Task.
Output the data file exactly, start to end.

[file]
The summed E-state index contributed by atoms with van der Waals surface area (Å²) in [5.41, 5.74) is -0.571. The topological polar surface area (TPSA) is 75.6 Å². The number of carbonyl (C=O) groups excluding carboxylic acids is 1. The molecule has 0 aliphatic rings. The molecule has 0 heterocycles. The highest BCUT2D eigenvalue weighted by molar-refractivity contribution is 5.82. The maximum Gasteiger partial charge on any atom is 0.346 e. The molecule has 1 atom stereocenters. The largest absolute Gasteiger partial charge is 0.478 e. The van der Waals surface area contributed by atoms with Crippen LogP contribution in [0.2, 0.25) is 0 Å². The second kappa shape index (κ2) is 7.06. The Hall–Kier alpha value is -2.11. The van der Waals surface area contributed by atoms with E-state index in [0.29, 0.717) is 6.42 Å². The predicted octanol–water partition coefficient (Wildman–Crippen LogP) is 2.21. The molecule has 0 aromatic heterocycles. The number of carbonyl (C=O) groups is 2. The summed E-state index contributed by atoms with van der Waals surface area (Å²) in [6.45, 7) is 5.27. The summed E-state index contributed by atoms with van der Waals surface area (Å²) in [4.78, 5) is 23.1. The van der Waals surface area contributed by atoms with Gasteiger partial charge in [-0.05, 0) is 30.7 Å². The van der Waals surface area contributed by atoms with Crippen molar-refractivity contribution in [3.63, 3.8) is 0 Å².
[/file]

The summed E-state index contributed by atoms with van der Waals surface area (Å²) in [5.41, 5.74) is -0.571. The topological polar surface area (TPSA) is 75.6 Å². The number of carbonyl (C=O) groups excluding carboxylic acids is 1. The molecule has 0 aliphatic rings. The molecule has 0 heterocycles. The highest BCUT2D eigenvalue weighted by molar-refractivity contribution is 5.82. The maximum Gasteiger partial charge on any atom is 0.346 e. The molecule has 1 atom stereocenters. The largest absolute Gasteiger partial charge is 0.478 e. The van der Waals surface area contributed by atoms with Crippen LogP contribution in [0.2, 0.25) is 0 Å². The second kappa shape index (κ2) is 7.06. The Hall–Kier alpha value is -2.11. The van der Waals surface area contributed by atoms with E-state index in [0.29, 0.717) is 6.42 Å². The predicted octanol–water partition coefficient (Wildman–Crippen LogP) is 2.21. The molecule has 0 aromatic heterocycles. The number of carbonyl (C=O) groups is 2. The summed E-state index contributed by atoms with van der Waals surface area (Å²) in [6.45, 7) is 5.27. The summed E-state index contributed by atoms with van der Waals surface area (Å²) in [4.78, 5) is 23.1. The van der Waals surface area contributed by atoms with Gasteiger partial charge in [-0.05, 0) is 30.7 Å². The van der Waals surface area contributed by atoms with Crippen molar-refractivity contribution in [3.63, 3.8) is 0 Å².